To honor a life taken by an impaired driver nearly three year ago, Norman police were out in full force hoping to prevent another life taken too soon by an impaired driver.
The citywide driving enforcement called Operation Cadence is still going on.
Operation Cadence began at noon. Throughout Monday afternoon, officers looked for drivers speeding or not wearing their seatbelt. On Monday night, their attention turned to getting impaired drivers off the road.
“Cadence was a very free-spirited angel on earth and now in heaven,” said Christina Bautista, Cadence’s mother.
Cadence Gordon was only 8 years old.
On Labor Day 2013, Candace, her mother, and aunt were headed to Lake Thunderbird when they swerved to avoid a head-on crash on Highway 9.
“We had to take evasive maneuvers to avoid that,” said Bautista.
Their SUV crashed into another vehicle killing Cadence instantly.
Investigators said the driver, Kimberly Wenthold, was under the influence of Xanax when she caused a wreck.
This Independence Day, Highway 9 was again filled with Oklahomans enjoying the long, three-day weekend. But what many drivers couldn't see were the officers waiting around the corner.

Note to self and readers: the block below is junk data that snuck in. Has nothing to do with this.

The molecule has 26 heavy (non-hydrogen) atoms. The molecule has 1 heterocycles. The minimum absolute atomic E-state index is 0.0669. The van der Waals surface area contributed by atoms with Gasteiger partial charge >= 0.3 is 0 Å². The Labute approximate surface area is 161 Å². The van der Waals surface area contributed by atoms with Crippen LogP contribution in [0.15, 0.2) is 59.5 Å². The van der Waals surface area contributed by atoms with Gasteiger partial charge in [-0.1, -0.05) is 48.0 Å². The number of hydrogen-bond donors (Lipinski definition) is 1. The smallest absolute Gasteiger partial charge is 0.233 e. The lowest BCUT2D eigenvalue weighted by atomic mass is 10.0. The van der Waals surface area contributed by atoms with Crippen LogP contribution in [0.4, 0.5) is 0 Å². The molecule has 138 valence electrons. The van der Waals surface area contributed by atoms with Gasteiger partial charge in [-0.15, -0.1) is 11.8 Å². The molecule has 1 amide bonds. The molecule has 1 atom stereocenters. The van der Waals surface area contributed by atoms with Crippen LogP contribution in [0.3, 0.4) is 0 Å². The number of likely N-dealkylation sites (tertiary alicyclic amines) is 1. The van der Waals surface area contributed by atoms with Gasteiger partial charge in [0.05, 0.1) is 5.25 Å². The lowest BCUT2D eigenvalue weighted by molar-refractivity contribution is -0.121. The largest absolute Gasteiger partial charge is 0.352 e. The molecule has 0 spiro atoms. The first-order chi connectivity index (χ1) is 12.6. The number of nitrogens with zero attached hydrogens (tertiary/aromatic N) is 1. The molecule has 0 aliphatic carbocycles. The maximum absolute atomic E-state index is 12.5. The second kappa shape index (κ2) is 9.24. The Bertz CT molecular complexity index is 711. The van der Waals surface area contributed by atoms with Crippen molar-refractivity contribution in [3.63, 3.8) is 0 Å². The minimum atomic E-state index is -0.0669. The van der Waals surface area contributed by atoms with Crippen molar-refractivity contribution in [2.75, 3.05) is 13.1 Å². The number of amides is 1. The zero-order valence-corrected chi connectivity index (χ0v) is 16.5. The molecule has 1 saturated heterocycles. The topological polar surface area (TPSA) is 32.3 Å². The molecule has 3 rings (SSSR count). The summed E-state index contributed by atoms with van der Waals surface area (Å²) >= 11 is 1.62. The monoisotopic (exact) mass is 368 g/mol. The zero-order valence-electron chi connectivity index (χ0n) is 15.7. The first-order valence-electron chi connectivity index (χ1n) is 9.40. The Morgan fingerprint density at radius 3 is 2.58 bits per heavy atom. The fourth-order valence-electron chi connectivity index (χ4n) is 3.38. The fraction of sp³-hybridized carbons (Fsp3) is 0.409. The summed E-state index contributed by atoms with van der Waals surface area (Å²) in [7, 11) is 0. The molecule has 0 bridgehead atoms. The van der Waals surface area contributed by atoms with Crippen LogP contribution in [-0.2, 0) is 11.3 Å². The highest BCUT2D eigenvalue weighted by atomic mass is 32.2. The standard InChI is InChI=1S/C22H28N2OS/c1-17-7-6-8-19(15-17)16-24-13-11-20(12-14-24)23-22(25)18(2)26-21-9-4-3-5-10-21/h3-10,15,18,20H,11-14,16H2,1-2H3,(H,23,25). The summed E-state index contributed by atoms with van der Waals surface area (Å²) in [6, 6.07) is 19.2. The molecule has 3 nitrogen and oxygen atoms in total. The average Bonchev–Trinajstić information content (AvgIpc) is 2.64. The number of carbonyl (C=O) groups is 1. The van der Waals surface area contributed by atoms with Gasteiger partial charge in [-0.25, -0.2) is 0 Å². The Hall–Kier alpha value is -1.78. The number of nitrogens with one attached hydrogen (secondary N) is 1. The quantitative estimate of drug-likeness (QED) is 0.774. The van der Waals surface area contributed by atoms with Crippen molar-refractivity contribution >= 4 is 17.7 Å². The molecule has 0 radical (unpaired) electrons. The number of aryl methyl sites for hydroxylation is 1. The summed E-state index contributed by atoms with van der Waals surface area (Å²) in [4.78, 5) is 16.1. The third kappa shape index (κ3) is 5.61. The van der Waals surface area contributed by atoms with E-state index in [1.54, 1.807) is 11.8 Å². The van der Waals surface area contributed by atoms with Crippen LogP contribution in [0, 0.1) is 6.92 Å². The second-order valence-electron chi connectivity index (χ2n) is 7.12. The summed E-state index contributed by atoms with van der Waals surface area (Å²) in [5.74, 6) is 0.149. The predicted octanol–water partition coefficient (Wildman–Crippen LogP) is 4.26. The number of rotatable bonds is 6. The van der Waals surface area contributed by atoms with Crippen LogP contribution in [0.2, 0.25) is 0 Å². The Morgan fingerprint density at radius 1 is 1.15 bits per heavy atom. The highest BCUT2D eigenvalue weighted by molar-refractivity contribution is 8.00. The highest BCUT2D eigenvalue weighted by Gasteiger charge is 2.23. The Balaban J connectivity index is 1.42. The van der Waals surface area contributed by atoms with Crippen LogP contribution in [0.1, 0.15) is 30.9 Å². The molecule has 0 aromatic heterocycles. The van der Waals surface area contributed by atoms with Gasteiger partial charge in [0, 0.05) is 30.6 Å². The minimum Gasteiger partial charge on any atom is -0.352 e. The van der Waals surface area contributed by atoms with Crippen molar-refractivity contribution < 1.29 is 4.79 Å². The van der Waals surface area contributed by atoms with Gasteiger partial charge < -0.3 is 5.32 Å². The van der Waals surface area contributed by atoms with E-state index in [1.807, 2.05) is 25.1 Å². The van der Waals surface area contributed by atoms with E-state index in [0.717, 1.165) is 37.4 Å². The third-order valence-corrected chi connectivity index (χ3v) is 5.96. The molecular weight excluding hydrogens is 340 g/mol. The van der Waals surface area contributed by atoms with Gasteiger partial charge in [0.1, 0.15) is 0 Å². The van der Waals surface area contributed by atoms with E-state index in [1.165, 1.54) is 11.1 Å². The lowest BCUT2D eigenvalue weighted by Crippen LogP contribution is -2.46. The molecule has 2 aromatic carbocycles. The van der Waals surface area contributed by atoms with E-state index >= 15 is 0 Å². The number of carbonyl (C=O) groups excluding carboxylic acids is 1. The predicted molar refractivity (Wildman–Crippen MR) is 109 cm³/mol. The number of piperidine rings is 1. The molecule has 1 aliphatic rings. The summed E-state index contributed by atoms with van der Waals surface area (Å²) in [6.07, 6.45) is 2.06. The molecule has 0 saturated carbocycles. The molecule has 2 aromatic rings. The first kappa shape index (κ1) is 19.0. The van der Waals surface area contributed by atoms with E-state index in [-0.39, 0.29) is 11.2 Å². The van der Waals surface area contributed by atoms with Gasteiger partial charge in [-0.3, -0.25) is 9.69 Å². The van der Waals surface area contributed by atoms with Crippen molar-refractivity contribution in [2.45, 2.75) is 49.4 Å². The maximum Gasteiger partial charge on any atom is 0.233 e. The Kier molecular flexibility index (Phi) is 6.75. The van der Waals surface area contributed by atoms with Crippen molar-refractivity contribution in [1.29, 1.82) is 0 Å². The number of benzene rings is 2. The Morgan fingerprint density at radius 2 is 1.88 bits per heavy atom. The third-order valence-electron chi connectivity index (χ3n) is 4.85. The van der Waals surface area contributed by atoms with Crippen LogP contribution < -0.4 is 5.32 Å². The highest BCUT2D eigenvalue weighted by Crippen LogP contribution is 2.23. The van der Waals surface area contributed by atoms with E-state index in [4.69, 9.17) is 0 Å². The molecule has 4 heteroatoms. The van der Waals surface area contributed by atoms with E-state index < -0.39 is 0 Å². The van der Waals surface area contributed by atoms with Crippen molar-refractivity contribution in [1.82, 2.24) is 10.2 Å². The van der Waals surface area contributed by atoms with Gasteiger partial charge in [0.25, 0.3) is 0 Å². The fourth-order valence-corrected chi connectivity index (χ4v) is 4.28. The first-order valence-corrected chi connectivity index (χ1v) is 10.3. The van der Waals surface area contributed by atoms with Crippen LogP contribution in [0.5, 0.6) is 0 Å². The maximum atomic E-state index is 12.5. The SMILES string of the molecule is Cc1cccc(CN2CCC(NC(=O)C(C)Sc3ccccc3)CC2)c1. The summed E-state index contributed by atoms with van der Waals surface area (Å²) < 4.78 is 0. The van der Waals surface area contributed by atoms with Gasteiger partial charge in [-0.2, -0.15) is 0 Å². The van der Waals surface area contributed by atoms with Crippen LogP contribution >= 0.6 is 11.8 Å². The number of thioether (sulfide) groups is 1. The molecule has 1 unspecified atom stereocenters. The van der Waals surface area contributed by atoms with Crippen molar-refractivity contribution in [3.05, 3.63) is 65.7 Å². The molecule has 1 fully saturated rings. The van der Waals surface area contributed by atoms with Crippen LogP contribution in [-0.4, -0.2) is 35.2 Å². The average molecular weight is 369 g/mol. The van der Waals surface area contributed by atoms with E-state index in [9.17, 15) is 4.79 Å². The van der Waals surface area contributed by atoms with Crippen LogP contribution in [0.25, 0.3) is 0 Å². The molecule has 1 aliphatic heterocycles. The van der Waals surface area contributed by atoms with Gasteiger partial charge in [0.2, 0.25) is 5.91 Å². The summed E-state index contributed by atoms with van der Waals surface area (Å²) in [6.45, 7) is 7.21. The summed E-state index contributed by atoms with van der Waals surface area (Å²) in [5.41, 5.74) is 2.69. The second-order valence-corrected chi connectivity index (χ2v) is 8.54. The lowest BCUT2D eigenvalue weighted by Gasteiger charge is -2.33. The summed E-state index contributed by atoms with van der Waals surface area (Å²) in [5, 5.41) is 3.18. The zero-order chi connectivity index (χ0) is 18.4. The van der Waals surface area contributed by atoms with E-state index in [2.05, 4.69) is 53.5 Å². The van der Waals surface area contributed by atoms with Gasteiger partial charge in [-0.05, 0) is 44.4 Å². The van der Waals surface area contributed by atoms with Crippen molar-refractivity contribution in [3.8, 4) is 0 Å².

“We work a lot of accidents that involve impaired driving and especially on Fourth of July when people typically start drinking a little earlier,” Norman police Lt. Jeff Robertson said.
Along Highway 9, officers kept a close eye on drivers and their speed.
“One lady was very upset about getting pulled over and asked why we were pulling so many people over out here, and when he relayed the story to her, then she immediately appreciated what we were doing,” said Robertson.
About 14 hours of boosted traffic enforcement in hopes of saving a life.
“Just to know that she's still inspiring others even after it's just perfect for my daughter because she was just such an inspiration to everyone that she met,” said Bautista.
Operation Cadence was funded in part by a state grant.
The driver, Kimberly Wenthold, is now serving 23 years for first-degree manslaughter.